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SPERA History

The Society for the Provision of Education in Rural Australia, or SPERA as it is more commonly known, links people with a diverse range of interests and training to promote the development of rural and remote education and training in rural and remote communities.

SPERA, as a national, rural education and training organisation provides a strong forum through a raft of activities which includes a national annual conference, the Australian and International Journal of Rural Education, the highly sought after Australian Rural Education Award and regular informative newsletters which combine to celebrate and share the positive learning programs which are embedded in many rural and remote education and training institutions.

SPERA emerged from a New South Wales in-service activity organised by Marie Dale in 1984. The activity brought together Marie Dale and Bob Meyenn, then Lecturer in Education at Riverina College of Advanced Education, and the pair went on to organise a National Conference on rural education, which was held in Armidale, New South Wales in 1985. At this Conference, SPERA was endorsed as a national organisation and Marie became its foundation president.

Concerned by the effect the “disadvantaged” label was having on rural communities, Marie and Bob saw the need to establish a national organisation which would advance the positive aspects of rural life and rural education and celebrate the unique features of rural education.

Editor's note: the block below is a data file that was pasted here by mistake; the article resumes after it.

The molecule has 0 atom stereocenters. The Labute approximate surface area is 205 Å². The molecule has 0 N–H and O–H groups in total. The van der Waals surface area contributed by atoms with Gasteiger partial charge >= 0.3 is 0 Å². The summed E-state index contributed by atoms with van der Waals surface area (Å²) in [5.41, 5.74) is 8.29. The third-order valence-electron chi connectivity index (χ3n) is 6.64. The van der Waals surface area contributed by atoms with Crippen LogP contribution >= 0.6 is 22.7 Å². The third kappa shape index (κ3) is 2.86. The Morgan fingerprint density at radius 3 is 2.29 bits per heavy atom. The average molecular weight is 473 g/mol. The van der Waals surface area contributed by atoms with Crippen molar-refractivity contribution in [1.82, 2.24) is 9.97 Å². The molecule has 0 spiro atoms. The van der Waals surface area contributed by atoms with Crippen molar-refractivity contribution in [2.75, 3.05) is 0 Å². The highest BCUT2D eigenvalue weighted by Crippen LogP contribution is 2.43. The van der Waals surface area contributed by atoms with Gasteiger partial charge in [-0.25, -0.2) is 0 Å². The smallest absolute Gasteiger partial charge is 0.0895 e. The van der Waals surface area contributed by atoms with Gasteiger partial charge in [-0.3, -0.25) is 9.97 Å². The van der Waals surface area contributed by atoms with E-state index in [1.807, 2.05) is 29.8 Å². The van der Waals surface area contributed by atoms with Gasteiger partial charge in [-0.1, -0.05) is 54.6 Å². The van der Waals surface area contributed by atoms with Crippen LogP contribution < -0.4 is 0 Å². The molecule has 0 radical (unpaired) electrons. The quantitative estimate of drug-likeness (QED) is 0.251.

Around the time SPERA formed, Country Area Program and Disadvantaged Schools’ Program had been operating some ten years and rural communities were becoming conditioned to accept the “disadvantaged” label in order to attract funds. It concerned Marie that these communities were locking themselves into such a negative mind set.

SPERA is an organisation that celebrates the “doers” or quiet achievers in rural education and has promoted many wonderful examples of education excellence in early childhood settings, primary and secondart schools, TAFE, universities, adult and agricultural education at its national conferences.

Its leadership has been shared by community people, adult educators, academics and school administrators from New South Wales, Queensland, Victoria, Tasmania and more recently Western Australia.